Surprisingly, I had never heard of the Notting Hill Carnival before Kacie of The Rare Welsh Bit invited me to attend. Not sure why I hadn’t since it’s only the second-largest street carnival in the world.
History of the Notting Hill Carnival
Since 1966, the Notting Hill Carnival has taken place in and around the Notting Hill district of London, just west of Hyde Park and Kensington Gardens. The festival was originally organized to promote racial unity after the 1958 Notting Hill riots. Since then, it has been not only an outlet for Caribbean culture in London, but also forwards a multitude of other objectives, such as inspiration, integration, engagement and education. This year, a tribute to the Greenfell Tower Fire was also held at 3 PM with a minute of silence for the victims of the fire.
The event takes place each year on the Late Summer Bank Holiday (the last Monday of August), and the preceding Sunday. Upwards of two million people attend the festival, roughly 80% of which are locals. Sunday is considered “kid-friendly” insomuch as the festival is less rowdy than Monday when the parade hits the streets and walking through the crowd can become oppressive.
Safety at Notting Hill
I heard a lot of concern over safety at the festival. It was recommended I didn’t bring anything of value with me, and to leave the festival before it got too late at night. I heeded the warnings, taking only the bare essentials in a small, secure backpack. Another suggestion was to take a bum bag (fanny pack to Americans) to keep your possessions in, but I didn’t have one of those.
The police presence was strongly felt, with over 9000 policemen on the job patrolling the streets. While there have been problems in the past, the festival is relatively safe compared to other events. In fact, there have only been five deaths in over half a century. That’s almost half of what Disneyland has had over the same time period.
Although there was a big scare of an acid attack this year, the biggest reported incident was an unknown substance which was thrown into the crowd, affecting three people with a minor skin irritation. Otherwise, the police said the festival was no more disruptive than a Saturday football match.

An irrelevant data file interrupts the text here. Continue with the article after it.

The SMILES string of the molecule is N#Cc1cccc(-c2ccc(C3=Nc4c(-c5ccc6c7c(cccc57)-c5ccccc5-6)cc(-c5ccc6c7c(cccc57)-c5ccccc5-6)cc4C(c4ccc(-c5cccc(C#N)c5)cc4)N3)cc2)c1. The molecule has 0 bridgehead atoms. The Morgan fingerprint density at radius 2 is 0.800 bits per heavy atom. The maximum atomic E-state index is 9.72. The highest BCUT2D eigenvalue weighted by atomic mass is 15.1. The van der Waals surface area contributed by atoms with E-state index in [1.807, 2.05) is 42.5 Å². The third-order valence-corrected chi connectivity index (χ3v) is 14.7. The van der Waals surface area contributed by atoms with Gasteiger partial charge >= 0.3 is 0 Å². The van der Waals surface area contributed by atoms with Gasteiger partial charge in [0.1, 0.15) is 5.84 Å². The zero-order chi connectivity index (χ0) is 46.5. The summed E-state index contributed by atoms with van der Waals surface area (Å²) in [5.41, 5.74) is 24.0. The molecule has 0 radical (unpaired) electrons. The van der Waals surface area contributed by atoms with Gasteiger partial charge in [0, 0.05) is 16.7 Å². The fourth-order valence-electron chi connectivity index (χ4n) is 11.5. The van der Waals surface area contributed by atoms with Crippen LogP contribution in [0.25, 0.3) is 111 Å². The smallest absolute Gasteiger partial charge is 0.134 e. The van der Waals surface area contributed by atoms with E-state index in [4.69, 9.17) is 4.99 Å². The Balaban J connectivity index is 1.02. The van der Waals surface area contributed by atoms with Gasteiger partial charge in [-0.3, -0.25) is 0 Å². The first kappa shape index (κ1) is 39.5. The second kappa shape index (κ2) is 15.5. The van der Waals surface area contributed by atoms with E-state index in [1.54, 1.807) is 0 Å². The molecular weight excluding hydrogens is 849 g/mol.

Despite the constant attempt by the media and journalists to portray the Notting Hill Carnival as a dangerous event, I found it very safe and friendly, with the music, food and messages uplifting the attendees. I’d say they did a great job forwarding their missions of the festival. Too bad more news stories don’t promote the positive side of the festival.
Attending the Carnival
There are some things that you should know if you want to attend the festival. While this is a holiday weekend, London is used to massive crowds, and there’s no lack of accommodations. I was honored to stay at the Travelodge Covent Gardens, just a few minutes walk from Trafalgar Square and the Seven Dials. From the Holborn station, it was about a fifteen-minute tube ride to the Notting Hill Gate station. Until 7 PM, that station is exit only, keeping the crowds to a minimum. However, from what I saw of the streets around the festival, traffic wasn’t that bad, and a bus would also be an option to get there.
There are over 300 food stalls on the streets of the festival, mostly serving Jamaican and other Caribbean food. There are also hamburger stands, Thai food, Indian curries and many other cuisines. Most plates are £5-£10, and a drink will cost £2.50-£5. A good idea would be to bring your own food, and especially drinks, if you want to save money. Make sure to bring water too, as you might be there for a few hours.